Last edited: Dec 8, 2015
  15. philosoraptor

    philosoraptor carnivore in a top hat Supporter

    Except evolution cannot be said to have any plan. You can say that perhaps someone set things in motion, some sort of deist god, but there is no evidence that there was any plan or direction towards producing humanity anymore than there was a plan for this exact planet Earth being formed through gravity.
     
  16. Smitfire

    Smitfire Cactus Schlong

    Good analogy. I think we have "choice" but not "free will". There are far too many inputs that have gone into making "me", that I have or had no control over, for me to think any of us have true free will. Even though I can sit here and think to myself "I can do anything I want!".
    In reality I just have a selection of fairly narrow choices to pick from.
     
  17. philosoraptor

    philosoraptor carnivore in a top hat Supporter

    Read a cog sci book about free will a long time ago in which a man was undergoing brain surgery. As brain surgeons are noted for their humor, it was not long before the man's cranium was removed and the surgeons electronically stimulated portions of his brain. The man's arm would raise or his leg would jerk and the surgeons would ask him why he did that. Each time the fellow would come up for a reason like "I was reaching for a coke" or "I had a cramp." The experience of decision making and enacting free will is probably just a post hoc rationalization.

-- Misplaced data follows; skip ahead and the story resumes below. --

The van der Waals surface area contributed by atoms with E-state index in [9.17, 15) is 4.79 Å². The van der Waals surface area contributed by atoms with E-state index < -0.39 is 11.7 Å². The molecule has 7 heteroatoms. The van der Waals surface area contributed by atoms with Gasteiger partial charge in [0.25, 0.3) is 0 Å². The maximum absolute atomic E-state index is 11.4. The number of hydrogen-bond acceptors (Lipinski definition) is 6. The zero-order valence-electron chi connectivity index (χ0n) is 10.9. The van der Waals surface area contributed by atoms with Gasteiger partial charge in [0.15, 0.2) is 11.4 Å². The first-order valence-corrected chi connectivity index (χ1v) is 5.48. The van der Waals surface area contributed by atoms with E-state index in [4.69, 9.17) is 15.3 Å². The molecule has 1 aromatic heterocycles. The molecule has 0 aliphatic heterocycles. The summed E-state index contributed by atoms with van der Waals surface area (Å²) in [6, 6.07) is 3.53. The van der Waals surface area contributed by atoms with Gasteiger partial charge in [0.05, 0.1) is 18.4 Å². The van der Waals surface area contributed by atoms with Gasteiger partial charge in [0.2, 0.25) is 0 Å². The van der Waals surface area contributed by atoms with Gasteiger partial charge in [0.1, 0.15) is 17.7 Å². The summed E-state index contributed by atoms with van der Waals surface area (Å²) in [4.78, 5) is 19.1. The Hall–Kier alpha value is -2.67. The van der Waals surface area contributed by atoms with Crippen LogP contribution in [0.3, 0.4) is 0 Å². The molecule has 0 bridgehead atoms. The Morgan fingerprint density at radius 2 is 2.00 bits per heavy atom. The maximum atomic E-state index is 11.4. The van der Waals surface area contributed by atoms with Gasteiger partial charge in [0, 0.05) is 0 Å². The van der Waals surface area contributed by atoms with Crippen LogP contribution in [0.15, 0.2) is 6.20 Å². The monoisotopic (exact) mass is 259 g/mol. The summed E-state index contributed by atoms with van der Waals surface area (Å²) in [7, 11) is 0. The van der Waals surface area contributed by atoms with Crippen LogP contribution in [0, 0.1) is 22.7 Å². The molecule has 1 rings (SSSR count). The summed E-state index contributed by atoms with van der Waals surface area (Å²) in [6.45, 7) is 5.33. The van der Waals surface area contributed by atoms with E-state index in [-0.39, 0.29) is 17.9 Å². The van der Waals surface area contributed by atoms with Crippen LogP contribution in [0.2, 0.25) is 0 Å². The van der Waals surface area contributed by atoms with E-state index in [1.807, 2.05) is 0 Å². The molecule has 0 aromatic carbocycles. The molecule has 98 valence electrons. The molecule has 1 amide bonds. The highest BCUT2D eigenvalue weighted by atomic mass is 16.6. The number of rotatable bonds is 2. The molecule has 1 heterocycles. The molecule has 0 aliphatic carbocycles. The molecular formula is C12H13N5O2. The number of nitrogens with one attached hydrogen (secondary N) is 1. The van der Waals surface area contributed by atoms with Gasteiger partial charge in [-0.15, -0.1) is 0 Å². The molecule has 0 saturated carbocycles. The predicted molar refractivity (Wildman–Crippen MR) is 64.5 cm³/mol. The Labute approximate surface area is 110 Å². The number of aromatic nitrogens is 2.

18. Smitfire

    Smitfire Cactus Schlong

    Here's the thing though. God cannot have created the process of evolution itself. Evolution is an emergent property. As soon as he/it/she created descent with modification and differential reproduction then evolution/speciation just occurs.
     
  19. David Harrison

    David Harrison MAPper without portfolio

    The big trap, and this applies to self-appointed "gurus" more than anyone, is slapping on a captain's hat even though you haven't the first clue about sailing. Then you retrospectively declare every change of heading a deliberate choice, even though you are completely at the mercy of the sea, simply because you believe calling yourself a captain makes it so.
     
  20. philosoraptor

    philosoraptor carnivore in a top hat Supporter

    Yeah, and I think even those are just properties that emerge from biophysical interactions of macromolecules. There will necessarily be 'read copy' errors in any sort of self reproducing thingamajig and then Bob's your uncle. No I mean really, after a few billion years Bob IS your uncle.